Points SMALLINT NOT NULL
       )

    INSERT #Scrabble
    (
      
    Letter,
      
    Items,
      
    Points
    )
    VALUES (‘%’, 2, 0), (‘A’, 9, 1), (‘B’, 2, 3), (‘C’, 2, 3), (‘D’, 4, 2), (‘E’, 12, 1), (‘F’, 2, 4), (‘G’, 3, 2), (‘H’, 2, 4),
    (
    ‘I’, 9, 1), (‘J’, 1, 8), (‘K’, 1, 5), (‘L’, 4, 1), (‘M’, 2, 3), (‘N’, 6, 1), (‘O’, 8, 1), (‘P’, 2, 3), (‘Q’, 1, 10),
    (
    ‘R’, 6, 1), (‘S’, 4, 1), (‘T’, 6, 1), (‘U’, 4, 1), (‘V’, 2, 4), (‘W’, 2, 4), (‘X’, 1, 8), (‘Y’, 2, 4), (‘Z’, 1, 10)

    ;WITH cteYak(Word, Score, Pooled, Invalid)
    AS (
    SELECT    y.Word,
        
    SUM(s.Points * CASE WHEN y.Items <= s.Items THEN y.Items ELSE s.Items END) AS Score,
        
    SUM(CASE WHEN y.Items > s.Items THEN y.Items s.Items ELSE 0 END) AS Pooled,
        
    SUM(CASE WHEN s.Letter IS NULL THEN 1 ELSE 0 END) AS Invalid
    FROM    (
          
    SELECT    w.Word,
              
    SUBSTRING(w.Word, n.Number, 1) AS Letter,
              
    COUNT(*) AS Items
          
    FROM    dbo.WordList AS w
          
    INNER JOIN dbo.Numbers AS n ON n.Number BETWEEN 1 AND LEN(w.Word)
        
    GROUP BY w.Word,
              
    SUBSTRING(w.Word, n.Number, 1)
         )
    AS y
    LEFT JOIN   #Scrabble AS s ON s.Letter = y.Letter
    GROUP BY    y.Word
    )
    SELECT   Word,
      
    Score,
      
    CASE
        
    WHEN Pooled > 2 OR Invalid > 0 THEN ‘Not a valid Scrabble word.’
        
    ELSE ‘Valid Scrabble word’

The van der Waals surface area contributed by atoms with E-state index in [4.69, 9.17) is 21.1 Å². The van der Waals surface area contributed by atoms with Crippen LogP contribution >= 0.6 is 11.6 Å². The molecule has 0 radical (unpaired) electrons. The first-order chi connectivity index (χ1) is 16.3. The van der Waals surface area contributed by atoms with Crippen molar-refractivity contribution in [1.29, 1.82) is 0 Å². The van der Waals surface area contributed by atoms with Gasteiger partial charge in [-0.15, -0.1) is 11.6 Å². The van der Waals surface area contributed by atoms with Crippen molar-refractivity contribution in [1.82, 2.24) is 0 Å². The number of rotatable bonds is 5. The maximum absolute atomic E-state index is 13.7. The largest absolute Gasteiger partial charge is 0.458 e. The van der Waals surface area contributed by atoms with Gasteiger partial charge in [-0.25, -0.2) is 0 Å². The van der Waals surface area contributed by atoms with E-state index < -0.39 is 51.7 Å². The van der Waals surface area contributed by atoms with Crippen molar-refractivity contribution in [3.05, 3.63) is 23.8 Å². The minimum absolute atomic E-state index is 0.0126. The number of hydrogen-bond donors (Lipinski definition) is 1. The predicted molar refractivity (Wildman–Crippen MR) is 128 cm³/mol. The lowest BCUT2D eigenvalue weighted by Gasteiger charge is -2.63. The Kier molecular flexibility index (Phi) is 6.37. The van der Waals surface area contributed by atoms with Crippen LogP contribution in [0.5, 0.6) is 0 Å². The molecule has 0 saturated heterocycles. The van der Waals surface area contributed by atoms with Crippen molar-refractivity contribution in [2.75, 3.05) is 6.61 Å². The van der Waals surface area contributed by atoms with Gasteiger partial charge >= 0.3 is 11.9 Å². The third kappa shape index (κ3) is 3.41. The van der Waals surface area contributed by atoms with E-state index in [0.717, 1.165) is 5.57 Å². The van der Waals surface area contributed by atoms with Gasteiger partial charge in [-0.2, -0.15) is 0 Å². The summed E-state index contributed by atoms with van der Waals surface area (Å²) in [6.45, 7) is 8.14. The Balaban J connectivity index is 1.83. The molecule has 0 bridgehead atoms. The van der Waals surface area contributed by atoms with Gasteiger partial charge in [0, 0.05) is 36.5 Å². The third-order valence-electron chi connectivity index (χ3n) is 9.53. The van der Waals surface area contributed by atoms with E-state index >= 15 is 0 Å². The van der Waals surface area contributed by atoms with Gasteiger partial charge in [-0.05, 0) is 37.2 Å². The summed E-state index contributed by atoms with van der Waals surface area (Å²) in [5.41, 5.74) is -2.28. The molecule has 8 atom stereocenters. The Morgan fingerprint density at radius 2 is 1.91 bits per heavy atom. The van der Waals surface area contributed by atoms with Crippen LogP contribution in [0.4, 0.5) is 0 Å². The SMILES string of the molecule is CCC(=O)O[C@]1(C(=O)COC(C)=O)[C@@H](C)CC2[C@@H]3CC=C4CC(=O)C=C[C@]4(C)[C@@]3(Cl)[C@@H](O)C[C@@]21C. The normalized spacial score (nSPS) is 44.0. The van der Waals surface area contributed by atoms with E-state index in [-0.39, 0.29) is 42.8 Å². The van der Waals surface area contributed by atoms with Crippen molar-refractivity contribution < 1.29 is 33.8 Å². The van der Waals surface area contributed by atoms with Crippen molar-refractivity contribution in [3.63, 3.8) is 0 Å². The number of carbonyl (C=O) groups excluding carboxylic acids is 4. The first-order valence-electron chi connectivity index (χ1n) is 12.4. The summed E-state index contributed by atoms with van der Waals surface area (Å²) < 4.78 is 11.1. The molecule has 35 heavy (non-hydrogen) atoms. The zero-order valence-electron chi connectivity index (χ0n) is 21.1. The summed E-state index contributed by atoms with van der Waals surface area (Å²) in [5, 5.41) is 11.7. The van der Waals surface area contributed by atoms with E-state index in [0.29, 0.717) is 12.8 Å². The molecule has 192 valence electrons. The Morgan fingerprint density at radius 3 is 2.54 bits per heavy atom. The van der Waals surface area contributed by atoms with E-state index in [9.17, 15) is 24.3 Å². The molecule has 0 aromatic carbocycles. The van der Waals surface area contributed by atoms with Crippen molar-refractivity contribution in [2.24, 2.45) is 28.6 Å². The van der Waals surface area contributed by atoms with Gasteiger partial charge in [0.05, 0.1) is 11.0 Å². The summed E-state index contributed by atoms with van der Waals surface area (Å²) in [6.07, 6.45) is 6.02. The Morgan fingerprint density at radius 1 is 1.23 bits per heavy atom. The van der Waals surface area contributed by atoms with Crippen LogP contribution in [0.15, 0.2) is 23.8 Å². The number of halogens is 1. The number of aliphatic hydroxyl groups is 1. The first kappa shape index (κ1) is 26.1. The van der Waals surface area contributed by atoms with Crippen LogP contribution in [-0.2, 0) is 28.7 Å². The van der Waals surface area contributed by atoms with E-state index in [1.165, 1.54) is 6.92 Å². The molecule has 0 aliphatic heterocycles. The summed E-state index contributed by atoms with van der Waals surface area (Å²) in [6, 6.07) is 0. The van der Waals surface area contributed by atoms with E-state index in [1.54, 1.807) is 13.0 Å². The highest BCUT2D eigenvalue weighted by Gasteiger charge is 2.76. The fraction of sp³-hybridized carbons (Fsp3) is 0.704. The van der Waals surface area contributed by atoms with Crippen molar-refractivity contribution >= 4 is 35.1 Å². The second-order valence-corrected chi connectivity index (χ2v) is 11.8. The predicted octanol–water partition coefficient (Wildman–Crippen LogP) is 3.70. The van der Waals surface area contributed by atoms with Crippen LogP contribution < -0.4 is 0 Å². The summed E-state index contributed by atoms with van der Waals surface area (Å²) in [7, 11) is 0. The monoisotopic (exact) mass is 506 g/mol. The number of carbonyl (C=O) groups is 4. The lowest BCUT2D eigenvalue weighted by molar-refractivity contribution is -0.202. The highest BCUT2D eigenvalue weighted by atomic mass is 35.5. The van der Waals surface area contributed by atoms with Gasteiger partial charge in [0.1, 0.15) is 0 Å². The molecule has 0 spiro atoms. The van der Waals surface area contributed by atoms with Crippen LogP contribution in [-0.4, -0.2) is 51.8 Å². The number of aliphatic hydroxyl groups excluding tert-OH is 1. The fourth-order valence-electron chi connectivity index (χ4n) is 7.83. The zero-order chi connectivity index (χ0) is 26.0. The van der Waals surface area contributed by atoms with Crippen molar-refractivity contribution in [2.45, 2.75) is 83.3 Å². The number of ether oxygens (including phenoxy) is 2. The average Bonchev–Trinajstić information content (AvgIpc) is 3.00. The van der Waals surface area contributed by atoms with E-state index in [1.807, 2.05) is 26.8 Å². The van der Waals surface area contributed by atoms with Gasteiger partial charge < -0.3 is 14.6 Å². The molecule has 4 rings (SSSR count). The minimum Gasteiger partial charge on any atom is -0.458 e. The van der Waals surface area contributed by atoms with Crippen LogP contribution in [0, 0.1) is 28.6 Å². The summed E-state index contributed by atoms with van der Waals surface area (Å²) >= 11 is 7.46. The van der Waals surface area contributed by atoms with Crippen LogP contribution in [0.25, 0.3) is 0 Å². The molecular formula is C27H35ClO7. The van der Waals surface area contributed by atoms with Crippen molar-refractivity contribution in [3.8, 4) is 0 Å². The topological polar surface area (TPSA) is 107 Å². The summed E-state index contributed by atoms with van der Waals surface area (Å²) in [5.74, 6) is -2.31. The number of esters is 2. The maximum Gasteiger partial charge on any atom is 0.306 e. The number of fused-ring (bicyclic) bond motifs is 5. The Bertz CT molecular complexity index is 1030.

END AS Valid
    FROM   cteYak
    ORDER BY  Score DESC,
      
    Word

    DROP TABLE  #Scrabble

  • Anonymous


    This is mutant smart…

  • jenniebee

    fun
    –My Numbers table is called Common_Increment. The eureka moment for me was realizing that I didn’t have to actually find the letter placement for the blanks, I could just go with sums.
    IF OBJECT_ID(‘ScrabbleScore’) IS NOT NULL DROP TABLE ScrabbleScore

    CREATE TABLE ScrabbleScore
    (
    Ltr  CHAR(1) PRIMARY KEY,
    Score INT,
    Quant INT)

    GO

    INSERT INTO ScrabbleScore
      
    SELECT  ‘ ‘, 0, 2
    UNION  SELECT  ‘E’, 1, 12
    UNION  SELECT  ‘A’, 1, 9
    UNION  SELECT  ‘I’, 1, 9
    UNION  SELECT  ‘O’, 1, 8
    UNION  SELECT  ‘N’, 1, 6
    UNION  SELECT  ‘R’, 1, 6
    UNION  SELECT  ‘T’, 1, 6
    UNION  SELECT  ‘L’, 1, 4
    UNION  SELECT  ‘S’, 1, 4
    UNION  SELECT  ‘U’, 1, 4
    UNION  SELECT  ‘D’, 2, 4
    UNION  SELECT  ‘G’, 2, 3
    UNION  SELECT  ‘B’, 3, 2
    UNION  SELECT  ‘C’, 3, 2
    UNION  SELECT  ‘M’, 3, 2
    UNION  SELECT  ‘P’, 3, 2
    UNION  SELECT  ‘F’, 4, 2
    UNION  SELECT  ‘H’, 4, 2
    UNION  SELECT  ‘V’, 4, 2
    UNION  SELECT  ‘W’, 4, 2
    UNION  SELECT  ‘Y’, 4, 2
    UNION  SELECT  ‘K’, 5, 1
    UNION  SELECT  ‘J’, 8, 1
    UNION  SELECT  ‘X’, 8, 1
    UNION  SELECT  ‘Q’, 10, 1
    UNION  SELECT  ‘Z’, 10, 1

    ;WITH SelectWord (String, Ltr, Ord)
    AS (SELECT String, SUBSTRING(String, i, 1) , n.i
      
    FROM Allwords
      
    JOIN Common_increment n
        
    ON n.i <= LEN(String)),
    SubBlanks (String, Ltr, Blanks, SubtractScore)
    AS (SELECT w.String, w.Ltr, CASE WHEN w.Occ < s.Quant THEN 0 ELSE w.Occ s.Quant END Blanks,
      
    CASE WHEN w.Occ < s.Quant THEN 0 ELSE (w.Occ s.Quant) * s.Score END SubtractScore
    FROM (SELECT String, Ltr, COUNT(1) Occ FROM SelectWord GROUP BY String, Ltr) w
    JOIN ScrabbleScore s
      
    ON w.Ltr = s.Ltr),
    GetScore (String, Score)
    AS (
    SELECT w.String, SUM(s.Score)
    FROM SelectWord w
    JOIN ScrabbleScore s
    ON w.Ltr= s.ltr
    GROUP BY w.String)
    SELECT gs.String, gs.Score sb.SubtractScore Score, np.AllBlanks, CASE WHEN np.AllBlanks < 3 THEN ELSE ‘invalid’ END valid